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For a Family Winery, Marketing Proves as Crucial as the Grapes - New York Times

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For a Family Winery, Marketing Proves as Crucial as the Grapes
Published: November 16, 2005 E-Mail This Printer-Friendly

Sonoma, Calif.

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IF the dusty driveway in this flat, inelegant swath of wine country was a deterrent, you couldn't tell from the man in the Maybach. As cicadas buzzed and a pile driver in a neighbor's yard pounded in the heat, the gentleman backed his sparkling Mercedes-Benz up to a barn door at the Robledo Family Winery, filled the trunk with cases of wine and said simply, "I buy it every year because it's so good." This is precisely the endorsement all wineries desire: repeat business from a loyal customer who might drive a $350,000 car and can buy any bottle he wants.
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But the customer allegiance is even more critical for small producers lacking the finances and sales acumen to push their wines into the crowded marketplace. They must find creative ways to Page 1 of 5

For a Family Winery, Marketing Proves as Crucial as the Grapes - New York Times

12/8/09 1:10 PM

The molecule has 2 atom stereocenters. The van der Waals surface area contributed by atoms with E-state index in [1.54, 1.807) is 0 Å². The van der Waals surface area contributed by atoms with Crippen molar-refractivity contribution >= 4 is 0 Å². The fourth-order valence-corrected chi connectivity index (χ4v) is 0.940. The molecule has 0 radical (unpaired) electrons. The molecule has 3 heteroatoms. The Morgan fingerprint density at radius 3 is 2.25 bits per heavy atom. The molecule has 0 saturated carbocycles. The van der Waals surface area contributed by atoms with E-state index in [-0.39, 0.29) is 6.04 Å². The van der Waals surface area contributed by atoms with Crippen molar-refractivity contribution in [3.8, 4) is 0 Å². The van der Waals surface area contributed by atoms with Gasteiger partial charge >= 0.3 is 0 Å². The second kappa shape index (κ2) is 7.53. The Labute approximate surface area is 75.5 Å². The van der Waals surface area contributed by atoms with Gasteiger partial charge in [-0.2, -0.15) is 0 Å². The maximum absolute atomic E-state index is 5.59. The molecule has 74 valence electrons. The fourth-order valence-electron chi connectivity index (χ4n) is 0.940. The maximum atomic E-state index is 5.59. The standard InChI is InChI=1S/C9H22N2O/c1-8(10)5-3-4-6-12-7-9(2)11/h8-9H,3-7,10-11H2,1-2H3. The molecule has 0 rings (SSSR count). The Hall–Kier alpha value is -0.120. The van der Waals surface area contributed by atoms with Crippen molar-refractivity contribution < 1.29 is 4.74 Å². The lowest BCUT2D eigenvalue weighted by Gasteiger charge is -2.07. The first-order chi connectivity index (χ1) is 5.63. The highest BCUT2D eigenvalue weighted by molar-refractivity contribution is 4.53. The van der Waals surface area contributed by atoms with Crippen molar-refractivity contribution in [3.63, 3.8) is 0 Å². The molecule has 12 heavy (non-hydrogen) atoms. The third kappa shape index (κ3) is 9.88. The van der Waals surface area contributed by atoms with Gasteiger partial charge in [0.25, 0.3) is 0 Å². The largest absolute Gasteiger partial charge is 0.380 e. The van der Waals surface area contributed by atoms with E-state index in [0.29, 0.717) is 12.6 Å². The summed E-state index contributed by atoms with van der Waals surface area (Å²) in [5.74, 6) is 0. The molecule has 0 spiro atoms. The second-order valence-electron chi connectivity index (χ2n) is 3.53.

crowded marketplace. They must find creative ways to brand themselves and build consumer demand. And that burden can be even tougher for the growing number of Mexican-owned wineries gathering notice. "People are just starting to learn about these winemakers," said Sandra Gonzalez, founder of Vino Con Vida, a company that promotes Hispanic food, wine and culture. "They have the knowledge, skill and passion to make world-class wines, and they want to showcase it." The Robledo Family Winery in the Carneros appellation of Sonoma has emerged as one of the better known of about a dozen vineyards and wineries in Sonoma and Napa Counties owned by Mexican immigrants. It has achieved this partly by recognizing that the story of the family patriarch, Reynaldo Robledo, a former migrant worker who lived in a labor camp, is as compelling as the fruit inside the bottle. "I worked six days a week for $1.10 an hour," Mr. Robledo said about his arrival here. Sundays, he worked for $1.50 an hour. Whatever he made during the week, he gave to his father. Sunday's pay he kept for himself. Within months after arriving from the Mexican state of Michoacán in 1968, Mr. Robledo, who is now 53, was managing his father, uncles and other migrant workers, sending earnings home to his mother and 12 siblings. His knack for pruning caught the eyes of prestigious winemakers, who eventually put Mr. Robledo in charge of hundreds of workers and even sent him to France to teach pruning techniques. In 1984, Mr. Robledo bought his first 13 acres in Carneros for $126,000. He has since bought or leased six other farms in Napa and Lake Counties. In 1994, he created Robledo Vineyard Management to plant, develop and farm vineyards for private clients. And in 1997, Mr. Robledo opened his winery, which produces 5,000 cases annually of nine red and white varietals, including dessert wines. "That's what wine is, sharing history, stories, experiences," Ms. Gonzalez said. "And when you invite people to your home to do that, it creates a very personal approach to wine." Page 2 of 5